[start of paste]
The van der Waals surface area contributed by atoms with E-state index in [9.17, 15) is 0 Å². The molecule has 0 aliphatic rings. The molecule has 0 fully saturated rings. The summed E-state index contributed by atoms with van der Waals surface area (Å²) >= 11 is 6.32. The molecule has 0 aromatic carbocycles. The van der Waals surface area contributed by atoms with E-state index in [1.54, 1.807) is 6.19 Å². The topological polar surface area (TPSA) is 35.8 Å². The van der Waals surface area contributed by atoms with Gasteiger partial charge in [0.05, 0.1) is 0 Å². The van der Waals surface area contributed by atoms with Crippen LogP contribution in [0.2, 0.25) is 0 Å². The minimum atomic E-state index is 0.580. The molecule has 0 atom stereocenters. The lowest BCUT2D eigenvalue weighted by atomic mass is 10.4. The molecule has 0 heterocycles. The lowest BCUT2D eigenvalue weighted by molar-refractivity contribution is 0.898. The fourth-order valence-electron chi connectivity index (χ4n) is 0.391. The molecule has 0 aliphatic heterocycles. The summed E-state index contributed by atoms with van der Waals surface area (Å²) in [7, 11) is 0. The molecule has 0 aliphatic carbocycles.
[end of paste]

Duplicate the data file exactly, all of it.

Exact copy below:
The van der Waals surface area contributed by atoms with E-state index in [9.17, 15) is 0 Å². The molecule has 0 aliphatic rings. The molecule has 0 fully saturated rings. The summed E-state index contributed by atoms with van der Waals surface area (Å²) >= 11 is 6.32. The molecule has 0 aromatic carbocycles. The van der Waals surface area contributed by atoms with E-state index in [1.54, 1.807) is 6.19 Å². The topological polar surface area (TPSA) is 35.8 Å². The van der Waals surface area contributed by atoms with Gasteiger partial charge in [0.05, 0.1) is 0 Å². The van der Waals surface area contributed by atoms with Crippen LogP contribution in [0.2, 0.25) is 0 Å². The minimum atomic E-state index is 0.580. The molecule has 0 atom stereocenters. The lowest BCUT2D eigenvalue weighted by atomic mass is 10.4. The molecule has 0 heterocycles. The lowest BCUT2D eigenvalue weighted by molar-refractivity contribution is 0.898. The fourth-order valence-electron chi connectivity index (χ4n) is 0.391. The molecule has 0 aliphatic heterocycles. The summed E-state index contributed by atoms with van der Waals surface area (Å²) in [7, 11) is 0. The molecule has 0 aliphatic carbocycles.